The AFSPA presented an obstacle in this case as well. The Act permits officers to search property with no warrant, arrest anyone even suspected of criminal activity, and use deadly force “if he is of the opinion that it is necessary so to do for the maintenance of public order”— all with impunity. The AFSPA essentially legalized all actions that took place in Kunan and Poshpora, from breaking into homes to raping women.

There is also documentation of sexual violence motivated by religious hatred both in Pakistan and India. Since the majority of Kashmir’s residents are Muslim, Prime Minister Narendra Modi’s Hindu nationalist ideology has resulted in tensions between Hindus and Muslims in the region. This tension risks escaping the political sphere and serving as the stated motivation behind sexual violence against women. It can be used as justification by perpetrators, who engage in violence against women to further their agendas of religious superiority.

In January 1990, members of the Jammu Kashmir Liberation Front, the group responsible for the exodus of thousands of Hindus from the Kashmir Valley, claimed responsibility for the gang-rape and torture of Girija Tickoo, a Hindu woman. Later that year, a Hindu nurse in Srinagar was abducted, gang-raped, tortured, and killed by Muslim members of a militant group for supposedly serving as an informant for Hindu officials.

Women often end up as collateral damage in religious conflicts, as proven in a case in 2018. Eight-year-old Asifa was kidnapped and held at a Hindu temple, where she was drugged and raped over several days, before being murdered. Eight men were accused, including a juvenile, a former government official, and several police officers involved in filing the complaint and putting together the search party. The attack was reportedly an attempt by Hindus to intimidate the Gujjar community, a nomadic Muslim tribe, into leaving the region. What began as perceived religious differences developed into a land dispute, then spiraled into violent hatred, with a young girl suffering the brunt of the impact.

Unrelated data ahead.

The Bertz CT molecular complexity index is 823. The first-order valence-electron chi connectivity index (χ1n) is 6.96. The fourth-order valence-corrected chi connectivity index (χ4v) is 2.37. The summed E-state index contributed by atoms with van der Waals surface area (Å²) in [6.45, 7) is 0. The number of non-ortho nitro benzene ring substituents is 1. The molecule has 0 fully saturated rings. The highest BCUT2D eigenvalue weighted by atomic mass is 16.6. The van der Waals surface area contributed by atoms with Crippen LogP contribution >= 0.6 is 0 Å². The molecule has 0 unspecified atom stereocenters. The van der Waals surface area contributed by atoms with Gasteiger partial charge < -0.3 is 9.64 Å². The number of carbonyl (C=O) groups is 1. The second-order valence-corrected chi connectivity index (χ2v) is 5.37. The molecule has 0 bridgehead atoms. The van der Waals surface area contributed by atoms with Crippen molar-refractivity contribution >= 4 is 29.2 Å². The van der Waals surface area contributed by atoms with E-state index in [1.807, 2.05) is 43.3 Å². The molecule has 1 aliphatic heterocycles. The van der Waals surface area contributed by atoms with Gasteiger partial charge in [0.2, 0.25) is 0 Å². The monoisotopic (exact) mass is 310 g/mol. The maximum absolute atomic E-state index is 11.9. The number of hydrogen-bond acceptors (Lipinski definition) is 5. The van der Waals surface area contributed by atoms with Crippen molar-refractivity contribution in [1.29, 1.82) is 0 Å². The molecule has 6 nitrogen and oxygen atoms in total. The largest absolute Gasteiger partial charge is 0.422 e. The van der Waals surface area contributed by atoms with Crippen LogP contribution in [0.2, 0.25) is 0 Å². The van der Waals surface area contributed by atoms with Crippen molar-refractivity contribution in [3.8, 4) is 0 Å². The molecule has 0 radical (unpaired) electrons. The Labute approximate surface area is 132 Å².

Due to the nature of the conflict in Kashmir, religious tensions often underscore the violence. This has escalated so much so that women have simultaneously become weapons and targets in a conflict with no end in sight. With very few institutions available to proactively prevent violence or even reactively fight for justice, Kashmiri women are simultaneously ignored and abused by every side of this conflict—they remain the dispensable pawns whose pain and suffering are often ignored.